Alan and Sandy questioned back and forwards until it was clear they had the story straight – that he had found the same carved crocodile that Alan had shown him before and also a pair of pink woman’s sandals.

Then Alan rang police HQ to organise a team to come out in the morning, first thing. He tossed up ringing their other friends but decided he needed to do an initial investigation before he told them and then they could go from there. He was not sure it would lead to anything, he was not even sure it would be the same crocodile totem; similar things were for sale in tourist shops across the Top End. But Charlie was convinced it was the same, said he could feel the same spirit inside it, the exact same one as the other time.

Alan thought he had to trust Charlie on that for now. He remembered the day he had shown it to Charlie. It was a Friday, just after the trial and before sentencing, the day he had gone back to the billabong, to search the site a second time, looking for what Susan had hidden, the box with the passports that they had now found.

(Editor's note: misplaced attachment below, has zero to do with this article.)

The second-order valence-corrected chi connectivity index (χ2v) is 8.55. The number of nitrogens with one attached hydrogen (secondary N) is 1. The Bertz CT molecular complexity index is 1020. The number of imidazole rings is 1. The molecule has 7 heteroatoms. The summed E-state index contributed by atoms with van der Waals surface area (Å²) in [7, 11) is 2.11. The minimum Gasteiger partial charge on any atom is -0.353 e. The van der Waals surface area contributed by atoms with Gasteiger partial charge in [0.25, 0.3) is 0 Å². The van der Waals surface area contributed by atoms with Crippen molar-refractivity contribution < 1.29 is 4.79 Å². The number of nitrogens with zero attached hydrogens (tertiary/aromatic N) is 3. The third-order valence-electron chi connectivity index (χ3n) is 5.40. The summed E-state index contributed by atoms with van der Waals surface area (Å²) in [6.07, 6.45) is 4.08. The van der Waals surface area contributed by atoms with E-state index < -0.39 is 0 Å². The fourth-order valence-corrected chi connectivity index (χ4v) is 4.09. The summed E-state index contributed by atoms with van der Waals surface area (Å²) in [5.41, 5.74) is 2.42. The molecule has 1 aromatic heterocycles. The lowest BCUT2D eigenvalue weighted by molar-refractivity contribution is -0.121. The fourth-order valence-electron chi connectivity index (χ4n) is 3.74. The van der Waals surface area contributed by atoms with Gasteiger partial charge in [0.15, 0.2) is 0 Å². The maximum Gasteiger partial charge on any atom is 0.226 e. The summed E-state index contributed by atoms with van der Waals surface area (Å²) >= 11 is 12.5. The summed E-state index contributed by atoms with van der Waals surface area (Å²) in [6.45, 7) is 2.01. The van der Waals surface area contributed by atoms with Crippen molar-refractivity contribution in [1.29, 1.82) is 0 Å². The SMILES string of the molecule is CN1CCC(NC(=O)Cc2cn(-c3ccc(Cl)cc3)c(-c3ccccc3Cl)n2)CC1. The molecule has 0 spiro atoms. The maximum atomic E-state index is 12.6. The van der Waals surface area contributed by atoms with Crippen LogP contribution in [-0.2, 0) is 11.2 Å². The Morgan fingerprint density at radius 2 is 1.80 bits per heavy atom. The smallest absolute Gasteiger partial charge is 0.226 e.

As he came back to town that day he had called to Charlie’s place with a six pack, wanting to get his wisdom on anywhere else to look. He had shown Charlie this discovery and Charlie had refused to touch it, saying it was a crocodile totem called a Baru from the Gove country. He had told Alan that, as an initiated elder of another totem, he must not touch it; it would bite or hurt him or his family if he did.